The aircraft appeared at the Paris Air Show in 1989 and at the following year’s Farnborough air show, as CCCP-82060. Work on a second An-225 was undertaken during the late 1980s, also for the Soviet space programme. It differed from the first by having a rear cargo door and a redesigned tail with a single vertical stabilizer, which was considered more effective for cargo transportation. Unlike the An-124, the An-225 was not intended for tactical airlifting and is not designed for short-field operation.

Following the collapse of the Soviet Union in 1991 and the cancellation of the Buran space programme, CCCP-82060 was placed in storage in 1994.

However, earlier in 1989, the Antonov Design Bureau had set up a holding company as a heavy airlift shipping corporation, under the name ‘Antonov Airlines’ based in Kiev. This was at a time when the Soviet government was looking to generate revenue from its military assets. It began operating from London Luton Airport, in partnership with the Air Foyle HeavyLift. with a fleet of four An-124-100s and three Antonov An-12s.

The need for aircraft larger than the An-124 became apparent in the late 1990s and in response, the original An-225 was re-engined, modified for heavy cargo transport, and placed back in service under the management of Antonov Airlines, as UR-82060. It was certified on 7th May 2001 for commercial use, after restoration to flying status;

Antonov An-225 second production airframe

Antonov An-225 second production airframe

By 2000 however, the need for additional An-225 capacity had become apparent and it was decided, in September 2006, to recommence construction of the second An-225. Although scheduled for completion around 2008, by August 2009, the airframe had not been completed and work was again abandoned.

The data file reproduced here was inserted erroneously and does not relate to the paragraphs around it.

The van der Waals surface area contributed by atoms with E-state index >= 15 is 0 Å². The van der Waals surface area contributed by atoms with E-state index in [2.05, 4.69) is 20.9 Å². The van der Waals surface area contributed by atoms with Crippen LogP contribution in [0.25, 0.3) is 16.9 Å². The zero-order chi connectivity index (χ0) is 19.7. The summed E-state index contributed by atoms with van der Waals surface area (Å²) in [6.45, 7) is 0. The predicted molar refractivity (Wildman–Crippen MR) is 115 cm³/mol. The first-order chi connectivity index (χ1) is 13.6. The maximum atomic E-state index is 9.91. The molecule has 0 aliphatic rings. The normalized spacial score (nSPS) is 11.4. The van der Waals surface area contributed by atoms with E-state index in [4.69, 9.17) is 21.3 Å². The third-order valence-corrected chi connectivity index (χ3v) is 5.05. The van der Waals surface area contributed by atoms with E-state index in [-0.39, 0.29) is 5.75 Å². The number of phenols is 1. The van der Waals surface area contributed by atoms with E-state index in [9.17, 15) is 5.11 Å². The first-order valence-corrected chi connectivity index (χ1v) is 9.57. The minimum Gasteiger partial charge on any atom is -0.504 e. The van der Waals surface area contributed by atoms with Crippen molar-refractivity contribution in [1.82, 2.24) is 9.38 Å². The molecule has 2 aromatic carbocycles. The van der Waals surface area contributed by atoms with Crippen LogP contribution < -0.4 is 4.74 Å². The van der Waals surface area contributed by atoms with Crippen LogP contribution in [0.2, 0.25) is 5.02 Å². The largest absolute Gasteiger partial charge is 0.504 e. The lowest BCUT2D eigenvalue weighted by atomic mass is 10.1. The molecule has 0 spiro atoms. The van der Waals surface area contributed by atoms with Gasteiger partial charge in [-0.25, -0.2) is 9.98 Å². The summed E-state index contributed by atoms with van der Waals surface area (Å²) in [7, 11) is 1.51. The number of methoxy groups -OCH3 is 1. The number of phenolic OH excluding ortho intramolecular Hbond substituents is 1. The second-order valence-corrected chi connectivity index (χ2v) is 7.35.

So what are chances of a Chinese built An-225 Mriya being successful, given the difficult nature of the international cargo market at present? With the slow sales of the even smaller An-124, who is going to buy this six-engined monster? By comparison, Airbus suspended work on a freighter version of its Airbus A380F freighter, after orders were cancelled by FedEx and UPS. If commercial demand does indeed prove weak, there is always the possibility of the aircraft being operated by China’s military – but in what numbers?

Also in late August, the establishment the state-owned Aero-Engine Group of China was announced, with the intention of reducing China’s dependence on Western commercial engines and Russia for its military propulsion needs. Quoted by Xinhua, President Xi Jinping called the new creation of the company a “strategic move” aimed at “developing China’s reputation as a global aviation power”. Could Chinese engines power a future An-225 built by AICC and if so will it be produced in numbers that make commercial sense?

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About the Author

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Jim has had a life-long interest in military matters and aviation. Initially, he fused both of these interests together with a passion for military aviation, initially as a photographer. He has travelled extensively over the years and has been the guest of many European air forces, plus the air forces of the United States, Russia and others throughout the world. His first introduction to journalism coincided with an interest in the civil aviation industry was when he initially wrote for and later edited, ‘Aviation Ireland’, the club magazine of the Aviation Society of Ireland. Jim was a contributor to Flying in Ireland since its inception over 10 years ago and is now a key contributor to this site. He has also contributed items for a number of other aviation magazines and has produced a number of detailed contributions to Government policy documents, most recently the Irish Government’s White Paper on Defence. He is also deeply involved in the local community and voluntary sector and has worked both in local government and central government.